Little beats the comfort of natural cotton, but if you prefer the softness of microfiber, it may be the better bed sheet choice for you. A comparison between microfiber and cotton isn't a fair one, because you're comparing apples to oranges -- a man-made fiber to material created by nature. The results are uneven because the fibers in the sheets just don't perform the same way. In the end, choose what feels best against your skin.

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Choose the product that makes you feel comfortable in bed.

Microfiber Manufacture

Microfiber fabrics and sheets are soft because of their polyamide and polyester strands, which are made from petrochemicals, and are thinner than human hair -- 100 times thinner. While the microfiber manufacturing process converts petrochemical waste into microfiber strands for sheets and other fabrics, the plants emit fumes that can have a harmful effect on the environment. Microfiber fabrics don't biodegrade, and only microfiber strands made from polypropylene can be recycled. While these fabrics may be good for cleaning glassy or shiny surfaces, they may not help promote a good night's sleep, especially if you're already prone to kicking off the blankets at night.

Moisture Absorption -- Microfiber

Microfiber sheets don't absorb moisture well or breathe, which can make for an uncomfortable experience in bed regardless of how soft they are. If you are prone to night sweats or get overly hot at night, microfiber sheets are only going to increase that effect. Microfiber sheets also generate static shock in dry climate conditions. They are stain resistant, but once a stain gets in, it's hard to get out. Microfiber sheets, unlike other bedding, hold their colors well with use and time, unless you don't maintain them correctly.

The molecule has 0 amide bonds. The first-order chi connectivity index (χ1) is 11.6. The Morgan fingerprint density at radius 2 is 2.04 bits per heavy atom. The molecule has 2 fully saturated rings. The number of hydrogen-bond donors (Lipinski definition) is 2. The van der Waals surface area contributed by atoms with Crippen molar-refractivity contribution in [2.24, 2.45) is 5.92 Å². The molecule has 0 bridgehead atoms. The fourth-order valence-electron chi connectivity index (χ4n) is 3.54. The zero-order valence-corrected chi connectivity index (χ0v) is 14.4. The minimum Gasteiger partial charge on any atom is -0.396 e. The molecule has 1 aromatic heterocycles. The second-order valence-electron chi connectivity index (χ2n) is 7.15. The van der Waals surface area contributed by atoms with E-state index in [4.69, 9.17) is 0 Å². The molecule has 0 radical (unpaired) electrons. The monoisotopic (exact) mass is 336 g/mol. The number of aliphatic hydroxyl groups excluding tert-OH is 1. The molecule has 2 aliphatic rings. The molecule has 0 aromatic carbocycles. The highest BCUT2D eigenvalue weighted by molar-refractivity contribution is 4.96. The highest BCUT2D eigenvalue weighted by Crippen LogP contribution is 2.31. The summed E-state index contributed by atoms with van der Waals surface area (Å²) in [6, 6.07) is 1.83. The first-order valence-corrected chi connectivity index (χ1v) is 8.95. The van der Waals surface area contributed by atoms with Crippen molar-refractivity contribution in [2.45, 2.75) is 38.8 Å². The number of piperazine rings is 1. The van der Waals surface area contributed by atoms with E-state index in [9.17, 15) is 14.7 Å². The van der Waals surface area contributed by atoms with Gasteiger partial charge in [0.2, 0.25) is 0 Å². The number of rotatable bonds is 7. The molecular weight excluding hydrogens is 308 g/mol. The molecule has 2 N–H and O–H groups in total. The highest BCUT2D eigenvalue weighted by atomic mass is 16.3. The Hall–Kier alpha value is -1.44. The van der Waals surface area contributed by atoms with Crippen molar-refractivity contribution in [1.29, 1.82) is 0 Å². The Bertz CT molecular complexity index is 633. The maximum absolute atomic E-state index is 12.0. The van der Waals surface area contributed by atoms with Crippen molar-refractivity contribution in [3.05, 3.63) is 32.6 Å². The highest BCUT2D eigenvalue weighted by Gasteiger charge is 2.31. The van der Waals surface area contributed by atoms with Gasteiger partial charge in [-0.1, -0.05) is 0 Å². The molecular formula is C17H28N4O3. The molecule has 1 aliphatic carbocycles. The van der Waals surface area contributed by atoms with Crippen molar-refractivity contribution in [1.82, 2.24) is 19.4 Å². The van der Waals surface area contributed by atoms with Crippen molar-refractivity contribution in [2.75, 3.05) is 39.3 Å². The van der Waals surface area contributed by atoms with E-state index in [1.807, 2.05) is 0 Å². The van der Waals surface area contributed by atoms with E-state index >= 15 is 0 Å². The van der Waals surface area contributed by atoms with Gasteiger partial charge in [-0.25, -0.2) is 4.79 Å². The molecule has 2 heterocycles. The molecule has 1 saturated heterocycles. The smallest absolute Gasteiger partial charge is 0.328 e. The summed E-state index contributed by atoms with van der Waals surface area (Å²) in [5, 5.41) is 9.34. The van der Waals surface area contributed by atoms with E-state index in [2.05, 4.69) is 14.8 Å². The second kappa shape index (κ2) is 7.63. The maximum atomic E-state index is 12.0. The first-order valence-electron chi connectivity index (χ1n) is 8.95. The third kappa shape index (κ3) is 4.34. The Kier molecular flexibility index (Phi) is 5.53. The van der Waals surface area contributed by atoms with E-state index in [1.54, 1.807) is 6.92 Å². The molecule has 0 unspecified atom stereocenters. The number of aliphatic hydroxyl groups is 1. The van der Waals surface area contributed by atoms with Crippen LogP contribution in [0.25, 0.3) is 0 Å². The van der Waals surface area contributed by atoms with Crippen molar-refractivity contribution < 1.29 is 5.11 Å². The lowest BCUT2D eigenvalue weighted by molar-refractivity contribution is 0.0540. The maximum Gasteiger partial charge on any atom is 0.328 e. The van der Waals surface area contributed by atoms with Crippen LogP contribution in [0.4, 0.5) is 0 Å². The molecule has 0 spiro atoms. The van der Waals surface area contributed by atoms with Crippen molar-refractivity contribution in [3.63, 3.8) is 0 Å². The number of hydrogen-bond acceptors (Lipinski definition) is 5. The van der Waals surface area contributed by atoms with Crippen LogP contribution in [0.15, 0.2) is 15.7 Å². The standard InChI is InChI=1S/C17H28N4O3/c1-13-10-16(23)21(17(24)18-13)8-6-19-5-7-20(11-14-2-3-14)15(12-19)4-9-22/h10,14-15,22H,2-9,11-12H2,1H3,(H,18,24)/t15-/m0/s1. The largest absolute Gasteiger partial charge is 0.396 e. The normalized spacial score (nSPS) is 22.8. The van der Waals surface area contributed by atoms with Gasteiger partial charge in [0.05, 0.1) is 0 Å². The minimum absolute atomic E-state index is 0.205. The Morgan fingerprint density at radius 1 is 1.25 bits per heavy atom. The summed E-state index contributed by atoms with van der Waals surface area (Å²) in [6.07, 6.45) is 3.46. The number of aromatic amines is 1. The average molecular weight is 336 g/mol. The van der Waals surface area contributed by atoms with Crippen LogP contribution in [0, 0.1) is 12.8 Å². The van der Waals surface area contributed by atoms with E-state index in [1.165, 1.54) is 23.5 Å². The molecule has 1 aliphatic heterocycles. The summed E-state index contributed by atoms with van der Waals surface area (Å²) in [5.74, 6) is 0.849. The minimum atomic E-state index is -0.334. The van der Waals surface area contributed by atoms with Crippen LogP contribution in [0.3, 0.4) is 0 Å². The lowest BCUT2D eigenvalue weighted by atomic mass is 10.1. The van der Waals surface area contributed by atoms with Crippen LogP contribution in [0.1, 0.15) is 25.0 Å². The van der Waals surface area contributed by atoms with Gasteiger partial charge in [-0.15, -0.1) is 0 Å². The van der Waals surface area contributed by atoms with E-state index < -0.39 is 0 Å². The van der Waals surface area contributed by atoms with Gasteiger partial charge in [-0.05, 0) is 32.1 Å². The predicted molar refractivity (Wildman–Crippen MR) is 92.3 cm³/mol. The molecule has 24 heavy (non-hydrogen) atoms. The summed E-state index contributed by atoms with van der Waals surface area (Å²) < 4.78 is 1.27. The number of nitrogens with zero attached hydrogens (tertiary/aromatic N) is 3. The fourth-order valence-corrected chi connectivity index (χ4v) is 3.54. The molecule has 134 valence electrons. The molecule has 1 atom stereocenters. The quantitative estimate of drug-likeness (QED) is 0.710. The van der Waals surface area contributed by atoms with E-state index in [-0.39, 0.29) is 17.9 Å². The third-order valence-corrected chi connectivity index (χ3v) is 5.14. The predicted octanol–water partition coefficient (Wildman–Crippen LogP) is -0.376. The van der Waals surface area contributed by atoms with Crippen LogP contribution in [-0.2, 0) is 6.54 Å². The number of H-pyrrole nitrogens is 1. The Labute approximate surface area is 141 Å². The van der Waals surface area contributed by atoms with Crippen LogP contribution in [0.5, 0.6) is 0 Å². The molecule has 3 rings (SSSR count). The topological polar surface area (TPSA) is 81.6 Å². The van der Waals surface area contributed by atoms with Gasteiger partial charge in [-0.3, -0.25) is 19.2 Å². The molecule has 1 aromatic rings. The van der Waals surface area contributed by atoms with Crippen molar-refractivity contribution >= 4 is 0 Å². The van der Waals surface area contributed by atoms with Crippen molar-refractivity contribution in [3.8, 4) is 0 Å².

Cotton Sheets

At the center of the debate between man-made and cotton fabrics is the amount of resources it takes to grow cotton and then manufacture it into fibers used in clothing and sheets. Cotton sheets that perform the best are woven from fibers from Egyptian or pima cottons -- plants that produce extra-long and soft fibers. Consumer Reports textile expert Pat Slavin says that if you have a choice, select 100 percent cotton sheets compared with jersey, microfiber and cotton-polyester sheet blends.

Breathable Cotton

For a decent sleep that doesn't wake you at night hot and sweaty, go with 100 percent cotton. It wicks moisture away from the body and won't shock you when you get into bed at night during the winter or dry weather. But for people who have circulation problems or other health concerns that keep them cold, microfiber sheets may be just what the doctor ordered.